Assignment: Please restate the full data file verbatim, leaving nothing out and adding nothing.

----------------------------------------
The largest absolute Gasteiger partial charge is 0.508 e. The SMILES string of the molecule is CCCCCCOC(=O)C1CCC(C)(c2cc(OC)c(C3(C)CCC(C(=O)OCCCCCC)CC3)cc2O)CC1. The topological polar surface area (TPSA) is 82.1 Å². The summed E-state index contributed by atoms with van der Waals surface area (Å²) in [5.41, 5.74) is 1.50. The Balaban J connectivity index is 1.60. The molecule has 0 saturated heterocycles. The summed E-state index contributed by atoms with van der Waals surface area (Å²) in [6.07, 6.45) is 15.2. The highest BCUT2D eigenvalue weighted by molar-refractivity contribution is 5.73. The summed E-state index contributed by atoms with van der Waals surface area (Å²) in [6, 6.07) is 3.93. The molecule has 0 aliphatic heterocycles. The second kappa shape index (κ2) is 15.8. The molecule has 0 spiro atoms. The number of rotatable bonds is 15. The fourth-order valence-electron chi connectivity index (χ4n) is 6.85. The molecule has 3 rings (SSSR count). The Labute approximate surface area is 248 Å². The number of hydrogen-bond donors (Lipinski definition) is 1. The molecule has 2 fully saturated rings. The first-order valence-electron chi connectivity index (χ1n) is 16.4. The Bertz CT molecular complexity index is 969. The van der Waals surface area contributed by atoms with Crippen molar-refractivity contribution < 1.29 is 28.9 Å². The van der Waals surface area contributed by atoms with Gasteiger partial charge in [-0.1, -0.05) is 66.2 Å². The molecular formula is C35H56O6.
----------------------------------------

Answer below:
The largest absolute Gasteiger partial charge is 0.508 e. The SMILES string of the molecule is CCCCCCOC(=O)C1CCC(C)(c2cc(OC)c(C3(C)CCC(C(=O)OCCCCCC)CC3)cc2O)CC1. The topological polar surface area (TPSA) is 82.1 Å². The summed E-state index contributed by atoms with van der Waals surface area (Å²) in [5.41, 5.74) is 1.50. The Balaban J connectivity index is 1.60. The molecule has 0 saturated heterocycles. The summed E-state index contributed by atoms with van der Waals surface area (Å²) in [6.07, 6.45) is 15.2. The highest BCUT2D eigenvalue weighted by molar-refractivity contribution is 5.73. The summed E-state index contributed by atoms with van der Waals surface area (Å²) in [6, 6.07) is 3.93. The molecule has 0 aliphatic heterocycles. The second kappa shape index (κ2) is 15.8. The molecule has 0 spiro atoms. The number of rotatable bonds is 15. The fourth-order valence-electron chi connectivity index (χ4n) is 6.85. The molecule has 3 rings (SSSR count). The Labute approximate surface area is 248 Å². The number of hydrogen-bond donors (Lipinski definition) is 1. The molecule has 2 fully saturated rings. The first-order valence-electron chi connectivity index (χ1n) is 16.4. The Bertz CT molecular complexity index is 969. The van der Waals surface area contributed by atoms with Crippen molar-refractivity contribution < 1.29 is 28.9 Å². The van der Waals surface area contributed by atoms with Gasteiger partial charge in [-0.1, -0.05) is 66.2 Å². The molecular formula is C35H56O6.